Current and potential difference relationship help Malaysia SPM syllabus Form 5 Physics Chapter 7. Part 2: Electric Current and Potential Difference::Slide-making service available. For more. Ohm' Law Aim: To investigate the relationship between current and potential difference (ohm's law). Prediction: I predict that as the current increase or decrease. Current Electricity - Lesson 1 - Electric Potential Difference .. your understanding of the mathematical relationship between work, potential energy, charge and.

Current, voltage and resistance

So, as to notice this energy transfer, we should use measurement tools like a spectrum analyzer, multimeter and oscilloscope. This oscilloscope is used to visualize what is happening with the charge in a system. All materials are made up from atoms, each atom consist of protons, neutrons and electrons.

These three are together in the atom. But, if we separate them from each other they want to reform to exert a potential of attraction called a potential difference.

GCSE Physics Revision: Calculating current and potential difference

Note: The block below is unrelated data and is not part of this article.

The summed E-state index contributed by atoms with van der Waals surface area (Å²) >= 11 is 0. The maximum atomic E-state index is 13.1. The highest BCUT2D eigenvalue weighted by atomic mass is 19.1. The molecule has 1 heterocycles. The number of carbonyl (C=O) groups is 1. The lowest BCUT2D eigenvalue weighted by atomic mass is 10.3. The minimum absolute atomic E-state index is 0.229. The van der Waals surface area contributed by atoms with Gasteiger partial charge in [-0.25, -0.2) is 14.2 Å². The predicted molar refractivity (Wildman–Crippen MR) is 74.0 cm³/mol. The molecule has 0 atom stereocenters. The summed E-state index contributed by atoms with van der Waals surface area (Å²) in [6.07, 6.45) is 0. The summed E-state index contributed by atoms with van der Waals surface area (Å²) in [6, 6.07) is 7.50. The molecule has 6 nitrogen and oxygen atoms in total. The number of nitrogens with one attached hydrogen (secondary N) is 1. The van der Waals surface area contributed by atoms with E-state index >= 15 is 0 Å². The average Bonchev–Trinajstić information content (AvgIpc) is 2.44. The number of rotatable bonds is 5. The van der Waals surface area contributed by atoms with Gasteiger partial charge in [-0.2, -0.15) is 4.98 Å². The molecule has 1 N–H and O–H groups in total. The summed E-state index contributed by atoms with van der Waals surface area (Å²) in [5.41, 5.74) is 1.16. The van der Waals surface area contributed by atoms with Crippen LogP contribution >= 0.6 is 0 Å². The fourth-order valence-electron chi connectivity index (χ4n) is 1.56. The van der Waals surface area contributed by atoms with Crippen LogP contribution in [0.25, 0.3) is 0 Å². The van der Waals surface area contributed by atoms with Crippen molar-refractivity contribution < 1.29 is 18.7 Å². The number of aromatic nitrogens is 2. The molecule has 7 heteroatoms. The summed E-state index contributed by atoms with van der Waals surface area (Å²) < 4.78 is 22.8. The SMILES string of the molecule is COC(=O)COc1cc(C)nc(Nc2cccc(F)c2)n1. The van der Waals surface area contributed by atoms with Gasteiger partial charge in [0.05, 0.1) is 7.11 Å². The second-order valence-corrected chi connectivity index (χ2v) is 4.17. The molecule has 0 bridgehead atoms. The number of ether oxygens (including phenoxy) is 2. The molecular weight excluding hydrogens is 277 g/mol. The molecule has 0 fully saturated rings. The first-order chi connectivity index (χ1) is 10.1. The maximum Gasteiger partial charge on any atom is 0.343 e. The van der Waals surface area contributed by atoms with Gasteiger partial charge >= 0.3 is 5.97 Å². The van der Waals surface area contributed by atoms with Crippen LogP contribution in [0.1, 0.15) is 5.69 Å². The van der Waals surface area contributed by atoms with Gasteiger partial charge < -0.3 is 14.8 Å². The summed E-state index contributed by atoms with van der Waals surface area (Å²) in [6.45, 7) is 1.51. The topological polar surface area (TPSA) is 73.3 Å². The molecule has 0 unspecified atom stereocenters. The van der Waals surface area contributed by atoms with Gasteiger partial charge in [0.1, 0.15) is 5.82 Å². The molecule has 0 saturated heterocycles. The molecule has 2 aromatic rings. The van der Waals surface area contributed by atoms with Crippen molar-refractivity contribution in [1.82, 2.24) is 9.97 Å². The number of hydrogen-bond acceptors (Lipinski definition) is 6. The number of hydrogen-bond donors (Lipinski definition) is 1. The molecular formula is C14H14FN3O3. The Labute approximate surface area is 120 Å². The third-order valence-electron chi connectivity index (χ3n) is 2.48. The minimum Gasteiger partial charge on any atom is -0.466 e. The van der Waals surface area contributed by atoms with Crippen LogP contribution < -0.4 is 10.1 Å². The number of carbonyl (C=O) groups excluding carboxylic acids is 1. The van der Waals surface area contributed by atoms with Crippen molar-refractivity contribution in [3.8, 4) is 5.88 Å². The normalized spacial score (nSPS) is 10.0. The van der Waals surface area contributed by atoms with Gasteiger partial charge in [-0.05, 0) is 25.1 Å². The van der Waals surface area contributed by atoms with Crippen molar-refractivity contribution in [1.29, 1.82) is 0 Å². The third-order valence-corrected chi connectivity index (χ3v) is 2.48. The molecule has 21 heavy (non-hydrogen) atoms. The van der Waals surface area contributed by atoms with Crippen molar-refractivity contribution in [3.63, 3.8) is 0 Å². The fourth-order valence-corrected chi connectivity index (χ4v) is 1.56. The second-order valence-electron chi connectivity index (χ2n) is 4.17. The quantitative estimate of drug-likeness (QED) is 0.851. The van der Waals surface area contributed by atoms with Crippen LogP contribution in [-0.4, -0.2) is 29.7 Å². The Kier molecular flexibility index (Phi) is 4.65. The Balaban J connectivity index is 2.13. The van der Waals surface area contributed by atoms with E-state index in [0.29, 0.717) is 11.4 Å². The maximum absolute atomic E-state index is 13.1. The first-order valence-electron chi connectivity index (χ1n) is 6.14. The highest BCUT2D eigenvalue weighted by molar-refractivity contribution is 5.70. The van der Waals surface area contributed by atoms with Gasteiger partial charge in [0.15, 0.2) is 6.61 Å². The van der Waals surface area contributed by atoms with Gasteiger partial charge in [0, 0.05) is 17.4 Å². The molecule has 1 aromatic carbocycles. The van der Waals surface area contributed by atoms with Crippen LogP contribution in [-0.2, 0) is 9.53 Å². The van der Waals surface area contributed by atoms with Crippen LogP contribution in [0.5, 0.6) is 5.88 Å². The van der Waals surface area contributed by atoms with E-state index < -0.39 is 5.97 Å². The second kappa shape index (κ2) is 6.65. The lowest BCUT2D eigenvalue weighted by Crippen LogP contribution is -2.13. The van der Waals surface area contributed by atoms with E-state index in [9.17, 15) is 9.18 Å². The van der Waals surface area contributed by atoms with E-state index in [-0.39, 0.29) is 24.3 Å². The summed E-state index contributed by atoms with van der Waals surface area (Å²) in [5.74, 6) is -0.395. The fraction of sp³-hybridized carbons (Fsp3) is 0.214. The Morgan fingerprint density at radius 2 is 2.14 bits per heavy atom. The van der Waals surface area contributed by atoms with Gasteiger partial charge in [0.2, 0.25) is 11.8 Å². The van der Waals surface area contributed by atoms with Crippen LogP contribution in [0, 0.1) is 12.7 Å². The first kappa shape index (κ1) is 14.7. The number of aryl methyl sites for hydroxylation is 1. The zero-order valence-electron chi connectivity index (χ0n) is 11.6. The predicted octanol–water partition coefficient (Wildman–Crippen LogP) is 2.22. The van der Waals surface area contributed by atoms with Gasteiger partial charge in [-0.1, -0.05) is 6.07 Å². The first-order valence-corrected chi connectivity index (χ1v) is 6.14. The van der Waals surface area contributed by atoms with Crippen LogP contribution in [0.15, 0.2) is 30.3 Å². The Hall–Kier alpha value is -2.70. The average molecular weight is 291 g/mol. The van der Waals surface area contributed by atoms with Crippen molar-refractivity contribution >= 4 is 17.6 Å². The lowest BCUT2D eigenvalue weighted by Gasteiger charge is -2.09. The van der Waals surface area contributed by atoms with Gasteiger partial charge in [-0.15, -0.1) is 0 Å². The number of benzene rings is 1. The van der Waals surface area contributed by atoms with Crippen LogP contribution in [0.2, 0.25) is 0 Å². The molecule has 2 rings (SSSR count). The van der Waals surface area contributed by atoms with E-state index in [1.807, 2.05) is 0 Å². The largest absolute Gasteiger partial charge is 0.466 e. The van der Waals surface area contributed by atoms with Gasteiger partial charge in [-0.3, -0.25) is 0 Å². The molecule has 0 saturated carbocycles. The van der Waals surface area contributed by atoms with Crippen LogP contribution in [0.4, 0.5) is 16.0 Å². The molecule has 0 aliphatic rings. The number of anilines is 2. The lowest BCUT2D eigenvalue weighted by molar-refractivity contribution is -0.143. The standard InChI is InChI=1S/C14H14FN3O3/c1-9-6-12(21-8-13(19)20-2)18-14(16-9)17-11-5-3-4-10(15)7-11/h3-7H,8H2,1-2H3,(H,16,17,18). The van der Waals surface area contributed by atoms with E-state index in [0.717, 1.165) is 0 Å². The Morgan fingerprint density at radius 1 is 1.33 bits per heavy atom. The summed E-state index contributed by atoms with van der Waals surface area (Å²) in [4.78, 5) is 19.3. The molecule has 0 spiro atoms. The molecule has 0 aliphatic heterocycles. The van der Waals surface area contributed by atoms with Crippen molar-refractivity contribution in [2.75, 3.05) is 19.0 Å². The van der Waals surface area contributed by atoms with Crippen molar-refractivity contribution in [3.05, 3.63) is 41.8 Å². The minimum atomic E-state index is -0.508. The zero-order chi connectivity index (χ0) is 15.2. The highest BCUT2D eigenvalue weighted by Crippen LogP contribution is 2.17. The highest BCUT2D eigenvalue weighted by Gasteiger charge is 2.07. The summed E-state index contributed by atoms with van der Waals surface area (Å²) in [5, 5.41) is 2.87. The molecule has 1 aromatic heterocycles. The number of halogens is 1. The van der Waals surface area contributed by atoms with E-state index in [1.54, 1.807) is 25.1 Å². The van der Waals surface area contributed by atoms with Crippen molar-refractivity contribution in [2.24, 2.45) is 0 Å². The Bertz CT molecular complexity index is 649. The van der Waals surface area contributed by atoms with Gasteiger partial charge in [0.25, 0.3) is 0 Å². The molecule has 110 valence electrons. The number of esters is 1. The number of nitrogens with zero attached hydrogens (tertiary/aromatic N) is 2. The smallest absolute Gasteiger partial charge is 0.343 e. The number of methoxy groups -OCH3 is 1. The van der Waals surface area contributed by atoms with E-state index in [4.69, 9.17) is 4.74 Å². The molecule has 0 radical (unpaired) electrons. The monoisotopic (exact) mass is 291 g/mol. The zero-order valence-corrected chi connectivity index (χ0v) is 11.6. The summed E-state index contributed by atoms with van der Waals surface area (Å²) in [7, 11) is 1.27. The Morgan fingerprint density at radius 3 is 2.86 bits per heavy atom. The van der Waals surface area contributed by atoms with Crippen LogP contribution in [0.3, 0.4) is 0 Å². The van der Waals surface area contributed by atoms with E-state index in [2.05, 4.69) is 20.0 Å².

When we build a closed circuit, these electrons move and drift back to the protons because of their attraction to create a flow of electrons, this is called electric current.

The electrons do not flow freely due to the restriction of flow of electrons, this is called as resistance. Then all basic circuits comprise of three separate quantities, namely voltage, current and resistance. Electrical Charge Electricity is the movement of electrons, it creates charge which we can connect to do the work, your light, phone, stereo, etc. These all are operated using the basic power source that is, the movement of electrons.

Current is the flow of electrons Resistance is defined as, it is the tendency of a material to restrict the flow of current. So, when we discuss about these values, the behavior of electrons in a closed loop circuit allows charge to move from one place to another. He described a unit of resistance which is defined by voltage and current.

The difference between voltage and current and resistance is discussed below. In this equation, voltage is equal to the current and that is multiplied by resistance. Basic Circuit Diagram of V, I and R In the above circuit, when the voltage and resistance values are given, then we can calculate the amount of current. The differences between V, I and R are discussed below. The voltage is defined as, it is the potential difference in charge between the two points on a circuit, it is also called electromotive force. One point has more charge than another.

To investigate the relationship between current and potential difference (ohm&#146;s law).